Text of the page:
NATO’s growth continued despite promises to not enlarge eastward after German reunification, feeding Russian fears of encirclement. Major moments that raised tensions include NATO’s 1995 accession of former Soviet states, the 2008 invitation to Ukraine and Georgia, and the Alliance’s military buildup in Eastern Europe after the 2014 Russian annexation of Crimea (Sakwa, 2015).

Meanwhile, talk of Ukraine joining the EU’s economic and political bloc also challenged Russia’s historic ties with its Western neighbor. Efforts by Ukraine to align with the EU, such as the 2014 Association Agreement rejected by Russia, demonstrated the country’s westward trajectory. Moscow viewed this as another instrument of Western encroachment on its borders and interests (Allison, 2022).

Overall, the dual expansion of Western security and economic institutions into former Soviet domains has been a major source of suspicion and conflict with Russia. Moscow sees its vital strategic buffers slipping away, while the West justifies enlargement as voluntary accession by independent states seeking security and prosperity. But this disconnect in perspectives between Russia and the West contributed significantly to rising tensions leading up to the current war.

Russia’s Historical Ties with Ukraine

Related to concerns over Western expansion are Russia’s intricate historical, cultural, and political ties with Ukraine. As the cradle of early Slavic civilization with ties dating back centuries, Ukraine represents an area of great symbolic and strategic significance for Russia (Hosaka, 2022).

Ukraine was a vital part of the Tsarist Russian empire before becoming a Soviet republic. During the Soviet era, Ukraine was an integral part of Moscow’s economic and political structures. The two countries remain deeply intertwined through energy, trade, populations of ethnic Russians in Ukraine, and other linkages. Ukraine’s status as a buffer state between Russia and the West has always been paramount in Russian strategic thinking (Kuzio, 2021).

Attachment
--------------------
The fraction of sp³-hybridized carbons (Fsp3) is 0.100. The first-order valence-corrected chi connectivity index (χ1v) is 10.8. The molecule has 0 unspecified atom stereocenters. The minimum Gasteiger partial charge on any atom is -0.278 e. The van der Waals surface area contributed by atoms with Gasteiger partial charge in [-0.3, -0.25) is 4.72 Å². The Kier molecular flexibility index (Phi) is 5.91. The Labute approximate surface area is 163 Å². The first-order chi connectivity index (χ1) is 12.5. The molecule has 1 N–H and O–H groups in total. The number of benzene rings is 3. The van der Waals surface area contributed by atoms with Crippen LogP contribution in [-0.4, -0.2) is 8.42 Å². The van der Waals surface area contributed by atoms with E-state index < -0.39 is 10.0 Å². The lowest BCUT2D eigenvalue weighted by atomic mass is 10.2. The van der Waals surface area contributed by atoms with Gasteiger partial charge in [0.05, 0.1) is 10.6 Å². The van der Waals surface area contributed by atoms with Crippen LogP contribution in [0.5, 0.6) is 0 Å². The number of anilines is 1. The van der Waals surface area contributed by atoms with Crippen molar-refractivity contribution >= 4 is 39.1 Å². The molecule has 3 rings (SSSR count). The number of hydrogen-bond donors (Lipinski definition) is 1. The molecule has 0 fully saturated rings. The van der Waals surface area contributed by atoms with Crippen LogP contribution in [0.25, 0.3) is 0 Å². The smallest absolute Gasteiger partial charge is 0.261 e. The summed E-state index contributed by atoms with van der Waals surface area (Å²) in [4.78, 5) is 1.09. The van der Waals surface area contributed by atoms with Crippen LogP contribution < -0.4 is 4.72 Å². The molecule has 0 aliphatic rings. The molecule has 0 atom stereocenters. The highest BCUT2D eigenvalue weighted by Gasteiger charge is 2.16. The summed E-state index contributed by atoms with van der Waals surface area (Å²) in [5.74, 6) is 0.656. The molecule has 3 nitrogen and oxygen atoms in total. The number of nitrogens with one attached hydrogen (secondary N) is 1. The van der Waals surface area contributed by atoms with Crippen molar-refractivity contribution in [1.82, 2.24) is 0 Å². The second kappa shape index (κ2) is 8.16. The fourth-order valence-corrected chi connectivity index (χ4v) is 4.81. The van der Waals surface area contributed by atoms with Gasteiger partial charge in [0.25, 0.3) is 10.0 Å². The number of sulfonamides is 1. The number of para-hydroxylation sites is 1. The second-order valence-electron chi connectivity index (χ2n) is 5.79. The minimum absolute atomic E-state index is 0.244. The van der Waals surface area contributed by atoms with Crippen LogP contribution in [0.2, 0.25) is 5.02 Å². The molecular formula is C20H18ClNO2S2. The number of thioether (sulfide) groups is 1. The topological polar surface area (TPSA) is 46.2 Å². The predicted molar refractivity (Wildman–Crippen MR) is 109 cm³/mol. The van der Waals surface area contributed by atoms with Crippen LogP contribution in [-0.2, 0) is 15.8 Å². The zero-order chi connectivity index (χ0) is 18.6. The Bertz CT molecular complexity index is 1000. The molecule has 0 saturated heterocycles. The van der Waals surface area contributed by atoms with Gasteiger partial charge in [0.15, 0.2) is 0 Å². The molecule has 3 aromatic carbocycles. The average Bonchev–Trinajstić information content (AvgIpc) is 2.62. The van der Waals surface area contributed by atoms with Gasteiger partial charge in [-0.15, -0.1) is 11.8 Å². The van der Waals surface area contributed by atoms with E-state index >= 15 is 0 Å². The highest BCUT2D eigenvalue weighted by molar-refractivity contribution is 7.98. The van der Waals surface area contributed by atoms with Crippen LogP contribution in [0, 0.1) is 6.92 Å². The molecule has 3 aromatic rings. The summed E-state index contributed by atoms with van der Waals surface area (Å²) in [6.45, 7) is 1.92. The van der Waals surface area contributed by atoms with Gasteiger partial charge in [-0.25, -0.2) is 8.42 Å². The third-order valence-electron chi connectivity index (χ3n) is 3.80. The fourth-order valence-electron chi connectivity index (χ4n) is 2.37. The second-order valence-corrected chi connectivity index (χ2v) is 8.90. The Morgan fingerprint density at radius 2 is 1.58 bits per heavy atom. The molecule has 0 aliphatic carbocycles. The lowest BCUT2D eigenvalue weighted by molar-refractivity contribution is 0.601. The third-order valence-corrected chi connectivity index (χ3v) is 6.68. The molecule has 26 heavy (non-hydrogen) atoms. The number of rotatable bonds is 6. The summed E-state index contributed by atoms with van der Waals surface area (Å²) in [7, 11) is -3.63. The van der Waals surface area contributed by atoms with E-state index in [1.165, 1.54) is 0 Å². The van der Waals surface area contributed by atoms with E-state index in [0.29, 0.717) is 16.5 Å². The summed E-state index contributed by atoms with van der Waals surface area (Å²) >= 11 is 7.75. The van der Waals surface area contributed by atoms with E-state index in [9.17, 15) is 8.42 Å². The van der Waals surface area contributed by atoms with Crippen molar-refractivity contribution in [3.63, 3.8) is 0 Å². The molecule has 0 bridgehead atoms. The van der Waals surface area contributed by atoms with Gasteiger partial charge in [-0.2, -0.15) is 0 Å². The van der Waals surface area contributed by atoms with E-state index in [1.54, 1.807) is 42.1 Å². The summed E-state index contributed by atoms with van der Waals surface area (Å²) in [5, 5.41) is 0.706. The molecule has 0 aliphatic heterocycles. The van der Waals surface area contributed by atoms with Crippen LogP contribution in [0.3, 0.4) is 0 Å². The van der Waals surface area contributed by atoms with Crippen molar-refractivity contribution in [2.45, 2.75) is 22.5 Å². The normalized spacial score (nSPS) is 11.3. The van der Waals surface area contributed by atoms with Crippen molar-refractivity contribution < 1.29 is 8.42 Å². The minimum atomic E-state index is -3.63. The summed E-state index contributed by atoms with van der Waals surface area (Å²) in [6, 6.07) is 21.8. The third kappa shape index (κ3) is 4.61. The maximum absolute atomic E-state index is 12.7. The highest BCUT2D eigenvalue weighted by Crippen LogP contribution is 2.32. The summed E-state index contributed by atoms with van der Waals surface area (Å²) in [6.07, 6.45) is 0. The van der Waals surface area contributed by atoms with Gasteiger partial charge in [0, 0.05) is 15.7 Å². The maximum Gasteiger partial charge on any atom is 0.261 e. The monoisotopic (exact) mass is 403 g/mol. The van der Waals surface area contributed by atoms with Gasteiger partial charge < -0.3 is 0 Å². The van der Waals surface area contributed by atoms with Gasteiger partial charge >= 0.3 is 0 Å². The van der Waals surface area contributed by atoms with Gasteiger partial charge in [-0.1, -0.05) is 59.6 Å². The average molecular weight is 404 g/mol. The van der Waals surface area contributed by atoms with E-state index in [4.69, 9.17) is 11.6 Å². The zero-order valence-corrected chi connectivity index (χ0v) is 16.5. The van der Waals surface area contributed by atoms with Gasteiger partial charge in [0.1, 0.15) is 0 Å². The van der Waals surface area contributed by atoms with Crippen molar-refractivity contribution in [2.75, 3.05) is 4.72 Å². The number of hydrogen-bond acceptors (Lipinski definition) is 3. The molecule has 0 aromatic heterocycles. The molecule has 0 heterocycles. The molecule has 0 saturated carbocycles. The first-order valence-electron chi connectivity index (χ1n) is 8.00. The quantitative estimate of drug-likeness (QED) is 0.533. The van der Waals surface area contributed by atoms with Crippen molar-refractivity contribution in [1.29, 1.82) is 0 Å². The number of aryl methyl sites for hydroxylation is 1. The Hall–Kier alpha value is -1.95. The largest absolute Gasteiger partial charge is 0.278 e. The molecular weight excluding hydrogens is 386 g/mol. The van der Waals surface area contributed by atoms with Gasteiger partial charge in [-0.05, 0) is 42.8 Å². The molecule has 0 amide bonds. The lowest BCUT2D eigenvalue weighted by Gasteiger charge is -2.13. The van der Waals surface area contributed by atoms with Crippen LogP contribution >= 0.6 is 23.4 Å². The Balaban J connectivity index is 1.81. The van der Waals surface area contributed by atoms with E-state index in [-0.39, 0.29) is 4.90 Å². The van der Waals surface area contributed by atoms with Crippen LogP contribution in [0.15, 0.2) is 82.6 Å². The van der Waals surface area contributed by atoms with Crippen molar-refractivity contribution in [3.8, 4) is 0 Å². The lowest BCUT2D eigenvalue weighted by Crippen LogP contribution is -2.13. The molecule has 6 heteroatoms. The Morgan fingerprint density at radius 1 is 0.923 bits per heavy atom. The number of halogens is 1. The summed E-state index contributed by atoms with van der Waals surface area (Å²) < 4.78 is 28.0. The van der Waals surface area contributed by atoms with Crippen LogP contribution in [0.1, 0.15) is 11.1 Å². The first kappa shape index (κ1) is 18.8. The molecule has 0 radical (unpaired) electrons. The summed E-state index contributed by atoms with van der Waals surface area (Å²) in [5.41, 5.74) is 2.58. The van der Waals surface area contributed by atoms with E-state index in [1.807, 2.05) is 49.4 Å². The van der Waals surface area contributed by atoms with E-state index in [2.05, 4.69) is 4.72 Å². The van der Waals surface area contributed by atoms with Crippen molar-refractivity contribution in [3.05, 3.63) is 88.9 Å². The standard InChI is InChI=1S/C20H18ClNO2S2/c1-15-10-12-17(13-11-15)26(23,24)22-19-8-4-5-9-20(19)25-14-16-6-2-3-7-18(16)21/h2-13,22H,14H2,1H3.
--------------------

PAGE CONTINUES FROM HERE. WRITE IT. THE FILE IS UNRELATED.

Therefore, Ukraine’s overtures to the West represent not just a security threat for the Kremlin, but also a profound civilizational rupture. In the nationalist ideology of Putin, Ukraine is an inalienable part of Russian heritage that should not be lost to Western alliances (Umland, 2021). Allowing Ukraine’s alignment with NATO/EU is seen as an unacceptable humiliation and threat for Russia’s great power status.

This combination of security considerations and nationalist identity helps explain why Russia has been willing to take extreme military action to stop Ukraine from joining the Western bloc. Reintegrating Ukraine into Moscow’s orbit, by coercion if necessary, is viewed as essential to restoring Russia’s sphere of influence and reclaiming its historic status.

Role of the United States

The policies and actions of the United States as the leading Western power have also critically impacted Russia-Ukraine tensions. U.S. leadership was essential in promoting NATO expansion despite Russian objections throughout the 1990s and 2000s (Sarotte, 2021). Continued efforts by Washington to pull Ukraine westward like the 2008 NATO invitation further alienated Russia.